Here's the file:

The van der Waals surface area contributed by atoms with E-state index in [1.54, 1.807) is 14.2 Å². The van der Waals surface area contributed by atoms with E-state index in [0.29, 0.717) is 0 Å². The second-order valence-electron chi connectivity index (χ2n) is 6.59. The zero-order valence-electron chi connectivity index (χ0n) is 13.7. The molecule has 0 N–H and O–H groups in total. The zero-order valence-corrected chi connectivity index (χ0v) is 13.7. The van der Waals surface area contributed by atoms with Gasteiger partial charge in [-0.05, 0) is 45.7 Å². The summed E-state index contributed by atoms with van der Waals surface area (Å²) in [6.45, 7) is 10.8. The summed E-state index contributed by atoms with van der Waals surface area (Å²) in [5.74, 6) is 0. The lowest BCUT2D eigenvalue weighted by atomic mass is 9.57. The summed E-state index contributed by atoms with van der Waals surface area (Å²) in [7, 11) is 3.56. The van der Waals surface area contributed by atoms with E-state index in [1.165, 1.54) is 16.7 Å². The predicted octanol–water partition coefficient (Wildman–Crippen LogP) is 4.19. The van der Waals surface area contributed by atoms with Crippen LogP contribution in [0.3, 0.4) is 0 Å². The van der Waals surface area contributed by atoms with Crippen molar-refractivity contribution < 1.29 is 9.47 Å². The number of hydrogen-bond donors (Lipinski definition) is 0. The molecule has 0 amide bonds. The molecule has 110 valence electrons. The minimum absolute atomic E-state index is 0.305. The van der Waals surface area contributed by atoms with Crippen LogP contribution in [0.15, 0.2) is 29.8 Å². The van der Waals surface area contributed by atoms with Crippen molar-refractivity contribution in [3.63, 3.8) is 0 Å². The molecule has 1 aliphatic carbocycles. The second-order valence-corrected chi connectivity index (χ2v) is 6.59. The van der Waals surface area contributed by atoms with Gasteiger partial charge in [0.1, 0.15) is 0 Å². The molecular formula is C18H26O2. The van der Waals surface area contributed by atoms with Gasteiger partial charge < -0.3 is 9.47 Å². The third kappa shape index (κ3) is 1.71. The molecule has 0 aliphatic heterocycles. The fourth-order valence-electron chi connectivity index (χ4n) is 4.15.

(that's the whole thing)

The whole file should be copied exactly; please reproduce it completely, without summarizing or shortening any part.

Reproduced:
The van der Waals surface area contributed by atoms with E-state index in [1.54, 1.807) is 14.2 Å². The van der Waals surface area contributed by atoms with E-state index in [0.29, 0.717) is 0 Å². The second-order valence-electron chi connectivity index (χ2n) is 6.59. The zero-order valence-electron chi connectivity index (χ0n) is 13.7. The molecule has 0 N–H and O–H groups in total. The zero-order valence-corrected chi connectivity index (χ0v) is 13.7. The van der Waals surface area contributed by atoms with Gasteiger partial charge in [-0.05, 0) is 45.7 Å². The summed E-state index contributed by atoms with van der Waals surface area (Å²) in [6.45, 7) is 10.8. The summed E-state index contributed by atoms with van der Waals surface area (Å²) in [5.74, 6) is 0. The lowest BCUT2D eigenvalue weighted by atomic mass is 9.57. The summed E-state index contributed by atoms with van der Waals surface area (Å²) in [7, 11) is 3.56. The van der Waals surface area contributed by atoms with E-state index in [1.165, 1.54) is 16.7 Å². The predicted octanol–water partition coefficient (Wildman–Crippen LogP) is 4.19. The van der Waals surface area contributed by atoms with Crippen LogP contribution in [0.3, 0.4) is 0 Å². The van der Waals surface area contributed by atoms with Crippen molar-refractivity contribution < 1.29 is 9.47 Å². The number of hydrogen-bond donors (Lipinski definition) is 0. The molecule has 0 amide bonds. The molecule has 110 valence electrons. The minimum absolute atomic E-state index is 0.305. The van der Waals surface area contributed by atoms with Crippen LogP contribution in [0.15, 0.2) is 29.8 Å². The van der Waals surface area contributed by atoms with Crippen molar-refractivity contribution in [3.63, 3.8) is 0 Å². The molecule has 1 aliphatic carbocycles. The second-order valence-corrected chi connectivity index (χ2v) is 6.59. The van der Waals surface area contributed by atoms with Gasteiger partial charge in [0.1, 0.15) is 0 Å². The molecular formula is C18H26O2. The van der Waals surface area contributed by atoms with Gasteiger partial charge < -0.3 is 9.47 Å². The third kappa shape index (κ3) is 1.71. The molecule has 0 aliphatic heterocycles. The fourth-order valence-electron chi connectivity index (χ4n) is 4.15.